Survival of wildlife offers tourist hopes to Southern Sudan

The Times of London
Boma National Park, Southern Sudan

Boma migration
A vast migration of kob antelope sweeps across Boma National Park. Environmentalists say that tourism could underpin the economic future of Southern Sudan (Jack Hill for The Times)

“When we first came up here after the war there was a real sense of discovery,” said Dr Paul Elkan, a conservationist in Boma National Park in Southern Sudan. “People were saying that there were no elephants, that there was nothing left, but on the first day we saw a bull elephant, giraffe, oryx . . .”

Flying their small aircraft over the plains, a joint team from the Government of Southern Sudan and the Wildlife Conservation Society (WCS), funded by the US Agency for International Development, discovered one of the world’s largest migrations, as 1.3 million antelope crossed the land.

It is a migration to compete with Tanzania’s Serengeti — a World Heritage Site and international tourist attraction — and the soon-to-be independent Government hopes that it will attract tourists to the new nation.

“If we manage and plan it well, tourism can inject a lot of money, maybe more than oil, into the economy of Southern Sudan,” said Daniel Wani, an undersecretary of the Ministry of Wildlife Conservation and Tourism in the Southern Sudan capital of Juba.

The Government is seeking operators and investors to open these “world-class parks” to high-end tourism, offering fly-in safaris to luxury tented camps. Southern Sudan is at present almost entirely reliant on revenues from oil, a diminishing resource.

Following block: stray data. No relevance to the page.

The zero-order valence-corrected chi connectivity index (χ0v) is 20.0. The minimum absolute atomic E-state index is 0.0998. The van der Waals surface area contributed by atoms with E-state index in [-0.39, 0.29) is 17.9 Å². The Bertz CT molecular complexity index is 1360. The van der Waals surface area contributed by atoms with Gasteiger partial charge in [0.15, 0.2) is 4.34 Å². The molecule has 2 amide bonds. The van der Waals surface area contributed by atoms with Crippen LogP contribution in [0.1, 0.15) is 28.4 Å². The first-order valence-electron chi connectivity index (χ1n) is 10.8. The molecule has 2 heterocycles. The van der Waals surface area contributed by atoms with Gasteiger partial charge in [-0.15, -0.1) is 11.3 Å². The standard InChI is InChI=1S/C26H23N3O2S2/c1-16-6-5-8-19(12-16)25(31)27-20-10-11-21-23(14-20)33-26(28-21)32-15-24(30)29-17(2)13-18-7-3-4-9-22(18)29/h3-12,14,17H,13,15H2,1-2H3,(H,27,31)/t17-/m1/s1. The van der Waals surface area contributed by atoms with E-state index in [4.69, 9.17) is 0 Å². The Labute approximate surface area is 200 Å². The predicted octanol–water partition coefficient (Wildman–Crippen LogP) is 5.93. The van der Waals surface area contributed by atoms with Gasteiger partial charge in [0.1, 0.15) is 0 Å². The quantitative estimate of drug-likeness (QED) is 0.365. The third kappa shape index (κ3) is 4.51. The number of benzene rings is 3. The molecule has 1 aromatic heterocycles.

“Oil will get depleted but tourism will be there,” said Dr Wani. “The animals, if we conserve them well, will be there.” He hopes that tourists might begin returning within the year.

That there is anything left for them to see is amazing in itself. The survival of one of the world’s most spectacular migrations, hidden by war, is little short of a miracle.

Decades of civil war killed millions of people and scattered millions more, forced a southern rebel army into the bush where it survived on hunted wild animals, and allowed raiders from the north to kill elephants and rhinos for their tusks and horns for markets in Arabia and the Far East.

The impact on Sudan’s wildlife was catastrophic. When conservationists returned after nearly a quarter of a century they found that the elephant populations had been almost decimated, buffalo almost wiped out in protected areas and numbers of hartebeest, a large antelope, reduced from 40,000 to just 1,000 in Boma park.

There had been more than 20,000 zebras previously, but 2,500 hours of aerial surveys by WCS and the Ministry of Wildlife since 2007 revealed a single group of seven. Rhinos have not been seen since the war.

The bulk of the seasonal antelope migration is made up of about 750,000 white-eared kob, which are joined by 300,000 mongalla gazelle, 150,000 tiang and 60,000 reedbuck. Dr Elkan has seen herds of 30,000 tiang and kob stretching to the horizon. “It’s one of those things where you say, ‘My God, you cannot see this anywhere else in the world’ ” he said.

There are also up to 600 elephants in small groups in Boma and perhaps 4,000 in the Sudd, an inaccessible swamp where animals found refuge from wartime hunters. They continue to seek safety there from poachers.

A rebuilt dirt road running alongside the Nile, down the western edge of the migration, links the cities of Juba and Bor. “A commercial hunting and bush-meat trade has developed there and is now well established,” said Dr Elkan.

“These are pressures that are greater now than when we started working with the ministry in 2007, and they’re just going to increase.”

The dangers of poaching and of the wilderness being destroyed by new roads means that animals are still under threat. With multimillion-pound funding from USAID, the Ministry of Wildlife and WCS are working to manage the protected areas and secure safe migratory corridors for the animals across the vast savannah.

“Wildlife has very high value, not for one community or for one person but for everyone,” said Opap Agwa, a former hunter who now works for WCS at the camp in Boma. “The Government needs to be very serious in protecting the wildlife otherwise we are going to lose all the animals, that is what I realise now.”